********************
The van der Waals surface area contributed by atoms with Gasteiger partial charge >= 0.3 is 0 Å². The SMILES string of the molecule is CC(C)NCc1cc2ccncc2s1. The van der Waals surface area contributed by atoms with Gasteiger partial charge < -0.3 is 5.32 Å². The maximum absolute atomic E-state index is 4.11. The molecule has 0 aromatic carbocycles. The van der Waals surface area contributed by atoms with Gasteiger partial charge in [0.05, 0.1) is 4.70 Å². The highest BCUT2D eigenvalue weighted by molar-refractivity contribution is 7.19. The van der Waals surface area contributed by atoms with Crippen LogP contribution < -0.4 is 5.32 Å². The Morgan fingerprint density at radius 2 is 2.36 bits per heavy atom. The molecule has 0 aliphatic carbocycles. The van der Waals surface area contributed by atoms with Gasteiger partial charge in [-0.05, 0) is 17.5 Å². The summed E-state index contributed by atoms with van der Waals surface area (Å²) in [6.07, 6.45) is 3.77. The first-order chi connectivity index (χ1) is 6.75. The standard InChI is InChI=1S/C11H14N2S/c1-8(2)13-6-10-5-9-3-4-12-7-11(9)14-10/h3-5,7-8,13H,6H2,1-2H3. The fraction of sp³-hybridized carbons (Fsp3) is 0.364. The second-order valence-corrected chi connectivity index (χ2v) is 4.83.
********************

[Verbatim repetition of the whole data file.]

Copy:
The van der Waals surface area contributed by atoms with Gasteiger partial charge >= 0.3 is 0 Å². The SMILES string of the molecule is CC(C)NCc1cc2ccncc2s1. The van der Waals surface area contributed by atoms with Gasteiger partial charge < -0.3 is 5.32 Å². The maximum absolute atomic E-state index is 4.11. The molecule has 0 aromatic carbocycles. The van der Waals surface area contributed by atoms with Gasteiger partial charge in [0.05, 0.1) is 4.70 Å². The highest BCUT2D eigenvalue weighted by molar-refractivity contribution is 7.19. The van der Waals surface area contributed by atoms with Crippen LogP contribution < -0.4 is 5.32 Å². The Morgan fingerprint density at radius 2 is 2.36 bits per heavy atom. The molecule has 0 aliphatic carbocycles. The van der Waals surface area contributed by atoms with Gasteiger partial charge in [-0.05, 0) is 17.5 Å². The summed E-state index contributed by atoms with van der Waals surface area (Å²) in [6.07, 6.45) is 3.77. The first-order chi connectivity index (χ1) is 6.75. The standard InChI is InChI=1S/C11H14N2S/c1-8(2)13-6-10-5-9-3-4-12-7-11(9)14-10/h3-5,7-8,13H,6H2,1-2H3. The fraction of sp³-hybridized carbons (Fsp3) is 0.364. The second-order valence-corrected chi connectivity index (χ2v) is 4.83.